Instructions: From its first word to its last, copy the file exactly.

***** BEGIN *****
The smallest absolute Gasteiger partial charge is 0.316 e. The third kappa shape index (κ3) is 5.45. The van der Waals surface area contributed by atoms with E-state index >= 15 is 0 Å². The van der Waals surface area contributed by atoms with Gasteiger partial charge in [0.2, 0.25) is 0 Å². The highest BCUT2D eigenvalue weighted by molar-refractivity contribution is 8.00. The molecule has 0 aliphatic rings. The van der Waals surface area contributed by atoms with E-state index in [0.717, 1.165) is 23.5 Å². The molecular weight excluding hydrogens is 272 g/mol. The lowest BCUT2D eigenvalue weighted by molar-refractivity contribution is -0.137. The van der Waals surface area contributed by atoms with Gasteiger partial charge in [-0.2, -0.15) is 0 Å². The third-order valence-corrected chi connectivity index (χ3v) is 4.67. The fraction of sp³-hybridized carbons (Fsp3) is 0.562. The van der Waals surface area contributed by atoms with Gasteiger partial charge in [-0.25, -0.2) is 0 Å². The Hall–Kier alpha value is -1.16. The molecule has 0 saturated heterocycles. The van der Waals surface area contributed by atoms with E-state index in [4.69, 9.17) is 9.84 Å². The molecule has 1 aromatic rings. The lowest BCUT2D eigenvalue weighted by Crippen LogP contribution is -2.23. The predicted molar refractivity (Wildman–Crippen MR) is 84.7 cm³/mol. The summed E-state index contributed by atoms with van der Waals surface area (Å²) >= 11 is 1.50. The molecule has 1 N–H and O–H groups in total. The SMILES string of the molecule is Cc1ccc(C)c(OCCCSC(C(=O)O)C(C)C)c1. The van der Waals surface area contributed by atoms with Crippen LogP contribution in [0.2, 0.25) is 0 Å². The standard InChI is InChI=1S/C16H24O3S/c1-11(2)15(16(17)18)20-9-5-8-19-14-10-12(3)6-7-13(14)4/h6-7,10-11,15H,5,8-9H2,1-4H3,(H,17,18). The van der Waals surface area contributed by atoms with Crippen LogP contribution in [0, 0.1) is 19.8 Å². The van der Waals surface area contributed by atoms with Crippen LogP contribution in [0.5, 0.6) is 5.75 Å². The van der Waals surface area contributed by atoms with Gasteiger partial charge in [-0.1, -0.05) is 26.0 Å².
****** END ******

The smallest absolute Gasteiger partial charge is 0.316 e. The third kappa shape index (κ3) is 5.45. The van der Waals surface area contributed by atoms with E-state index >= 15 is 0 Å². The van der Waals surface area contributed by atoms with Gasteiger partial charge in [0.2, 0.25) is 0 Å². The highest BCUT2D eigenvalue weighted by molar-refractivity contribution is 8.00. The molecule has 0 aliphatic rings. The van der Waals surface area contributed by atoms with E-state index in [0.717, 1.165) is 23.5 Å². The molecular weight excluding hydrogens is 272 g/mol. The lowest BCUT2D eigenvalue weighted by molar-refractivity contribution is -0.137. The van der Waals surface area contributed by atoms with Gasteiger partial charge in [-0.2, -0.15) is 0 Å². The third-order valence-corrected chi connectivity index (χ3v) is 4.67. The fraction of sp³-hybridized carbons (Fsp3) is 0.562. The van der Waals surface area contributed by atoms with Gasteiger partial charge in [-0.25, -0.2) is 0 Å². The Hall–Kier alpha value is -1.16. The molecule has 0 saturated heterocycles. The van der Waals surface area contributed by atoms with E-state index in [4.69, 9.17) is 9.84 Å². The molecule has 1 aromatic rings. The lowest BCUT2D eigenvalue weighted by Crippen LogP contribution is -2.23. The predicted molar refractivity (Wildman–Crippen MR) is 84.7 cm³/mol. The summed E-state index contributed by atoms with van der Waals surface area (Å²) >= 11 is 1.50. The molecule has 1 N–H and O–H groups in total. The SMILES string of the molecule is Cc1ccc(C)c(OCCCSC(C(=O)O)C(C)C)c1. The van der Waals surface area contributed by atoms with Crippen LogP contribution in [0.2, 0.25) is 0 Å². The standard InChI is InChI=1S/C16H24O3S/c1-11(2)15(16(17)18)20-9-5-8-19-14-10-12(3)6-7-13(14)4/h6-7,10-11,15H,5,8-9H2,1-4H3,(H,17,18). The van der Waals surface area contributed by atoms with Crippen LogP contribution in [0, 0.1) is 19.8 Å². The van der Waals surface area contributed by atoms with Crippen LogP contribution in [0.5, 0.6) is 5.75 Å². The van der Waals surface area contributed by atoms with Gasteiger partial charge in [-0.1, -0.05) is 26.0 Å².